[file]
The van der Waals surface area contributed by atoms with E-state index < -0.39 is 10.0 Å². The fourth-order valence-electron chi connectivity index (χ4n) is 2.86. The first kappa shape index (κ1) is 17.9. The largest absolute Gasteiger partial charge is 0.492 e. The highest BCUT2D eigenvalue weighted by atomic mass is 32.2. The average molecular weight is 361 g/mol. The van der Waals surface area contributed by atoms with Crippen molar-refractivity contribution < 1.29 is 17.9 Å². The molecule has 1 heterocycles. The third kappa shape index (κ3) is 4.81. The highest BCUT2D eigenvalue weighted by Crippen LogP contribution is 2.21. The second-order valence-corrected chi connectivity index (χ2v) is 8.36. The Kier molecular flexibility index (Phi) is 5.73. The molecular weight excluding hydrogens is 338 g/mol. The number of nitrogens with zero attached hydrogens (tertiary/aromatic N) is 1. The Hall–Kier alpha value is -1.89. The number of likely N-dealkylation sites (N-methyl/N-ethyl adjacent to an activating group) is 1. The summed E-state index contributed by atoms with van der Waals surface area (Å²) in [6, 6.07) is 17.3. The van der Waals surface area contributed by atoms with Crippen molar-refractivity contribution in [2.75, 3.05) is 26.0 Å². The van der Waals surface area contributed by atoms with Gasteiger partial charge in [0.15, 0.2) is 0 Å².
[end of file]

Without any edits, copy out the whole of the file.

The van der Waals surface area contributed by atoms with E-state index < -0.39 is 10.0 Å². The fourth-order valence-electron chi connectivity index (χ4n) is 2.86. The first kappa shape index (κ1) is 17.9. The largest absolute Gasteiger partial charge is 0.492 e. The highest BCUT2D eigenvalue weighted by atomic mass is 32.2. The average molecular weight is 361 g/mol. The van der Waals surface area contributed by atoms with Crippen molar-refractivity contribution < 1.29 is 17.9 Å². The molecule has 1 heterocycles. The third kappa shape index (κ3) is 4.81. The highest BCUT2D eigenvalue weighted by Crippen LogP contribution is 2.21. The second-order valence-corrected chi connectivity index (χ2v) is 8.36. The Kier molecular flexibility index (Phi) is 5.73. The molecular weight excluding hydrogens is 338 g/mol. The number of nitrogens with zero attached hydrogens (tertiary/aromatic N) is 1. The Hall–Kier alpha value is -1.89. The number of likely N-dealkylation sites (N-methyl/N-ethyl adjacent to an activating group) is 1. The summed E-state index contributed by atoms with van der Waals surface area (Å²) in [6, 6.07) is 17.3. The van der Waals surface area contributed by atoms with Crippen molar-refractivity contribution in [2.75, 3.05) is 26.0 Å². The van der Waals surface area contributed by atoms with Gasteiger partial charge in [0.15, 0.2) is 0 Å².